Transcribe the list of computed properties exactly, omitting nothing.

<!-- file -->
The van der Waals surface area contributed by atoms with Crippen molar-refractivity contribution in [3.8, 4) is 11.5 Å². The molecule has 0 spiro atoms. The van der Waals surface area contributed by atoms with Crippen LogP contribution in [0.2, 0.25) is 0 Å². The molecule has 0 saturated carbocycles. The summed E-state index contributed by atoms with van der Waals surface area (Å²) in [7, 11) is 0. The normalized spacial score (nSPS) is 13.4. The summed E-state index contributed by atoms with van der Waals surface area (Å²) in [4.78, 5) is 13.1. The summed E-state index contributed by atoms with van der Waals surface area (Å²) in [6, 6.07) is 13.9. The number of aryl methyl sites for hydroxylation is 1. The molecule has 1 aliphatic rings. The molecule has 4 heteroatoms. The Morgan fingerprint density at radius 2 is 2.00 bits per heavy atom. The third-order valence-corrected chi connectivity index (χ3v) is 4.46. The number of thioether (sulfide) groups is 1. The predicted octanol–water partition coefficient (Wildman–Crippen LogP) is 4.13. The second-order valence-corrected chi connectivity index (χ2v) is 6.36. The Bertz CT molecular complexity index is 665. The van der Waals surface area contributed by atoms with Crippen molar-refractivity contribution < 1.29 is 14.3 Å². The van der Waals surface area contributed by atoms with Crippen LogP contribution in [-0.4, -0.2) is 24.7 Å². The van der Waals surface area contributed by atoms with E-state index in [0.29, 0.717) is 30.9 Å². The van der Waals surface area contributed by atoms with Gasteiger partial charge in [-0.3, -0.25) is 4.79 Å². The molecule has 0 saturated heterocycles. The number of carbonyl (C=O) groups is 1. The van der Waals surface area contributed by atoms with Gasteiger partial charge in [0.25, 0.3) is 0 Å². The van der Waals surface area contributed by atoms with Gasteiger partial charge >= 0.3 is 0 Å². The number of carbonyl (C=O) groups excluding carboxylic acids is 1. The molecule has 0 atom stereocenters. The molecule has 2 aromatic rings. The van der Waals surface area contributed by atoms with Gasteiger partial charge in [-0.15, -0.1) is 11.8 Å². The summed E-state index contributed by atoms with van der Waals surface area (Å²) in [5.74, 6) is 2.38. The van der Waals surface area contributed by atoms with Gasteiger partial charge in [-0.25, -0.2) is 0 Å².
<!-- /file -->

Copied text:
The van der Waals surface area contributed by atoms with Crippen molar-refractivity contribution in [3.8, 4) is 11.5 Å². The molecule has 0 spiro atoms. The van der Waals surface area contributed by atoms with Crippen LogP contribution in [0.2, 0.25) is 0 Å². The molecule has 0 saturated carbocycles. The summed E-state index contributed by atoms with van der Waals surface area (Å²) in [7, 11) is 0. The normalized spacial score (nSPS) is 13.4. The summed E-state index contributed by atoms with van der Waals surface area (Å²) in [4.78, 5) is 13.1. The summed E-state index contributed by atoms with van der Waals surface area (Å²) in [6, 6.07) is 13.9. The number of aryl methyl sites for hydroxylation is 1. The molecule has 1 aliphatic rings. The molecule has 4 heteroatoms. The Morgan fingerprint density at radius 2 is 2.00 bits per heavy atom. The third-order valence-corrected chi connectivity index (χ3v) is 4.46. The number of thioether (sulfide) groups is 1. The predicted octanol–water partition coefficient (Wildman–Crippen LogP) is 4.13. The second-order valence-corrected chi connectivity index (χ2v) is 6.36. The Bertz CT molecular complexity index is 665. The van der Waals surface area contributed by atoms with Crippen molar-refractivity contribution < 1.29 is 14.3 Å². The van der Waals surface area contributed by atoms with Crippen LogP contribution in [-0.4, -0.2) is 24.7 Å². The van der Waals surface area contributed by atoms with E-state index in [0.29, 0.717) is 30.9 Å². The van der Waals surface area contributed by atoms with Gasteiger partial charge in [-0.3, -0.25) is 4.79 Å². The molecule has 0 saturated heterocycles. The number of carbonyl (C=O) groups is 1. The van der Waals surface area contributed by atoms with Gasteiger partial charge in [0.25, 0.3) is 0 Å². The van der Waals surface area contributed by atoms with Gasteiger partial charge >= 0.3 is 0 Å². The number of carbonyl (C=O) groups excluding carboxylic acids is 1. The molecule has 0 atom stereocenters. The molecule has 2 aromatic rings. The van der Waals surface area contributed by atoms with Gasteiger partial charge in [-0.15, -0.1) is 11.8 Å². The summed E-state index contributed by atoms with van der Waals surface area (Å²) in [5.74, 6) is 2.38. The van der Waals surface area contributed by atoms with Gasteiger partial charge in [-0.25, -0.2) is 0 Å².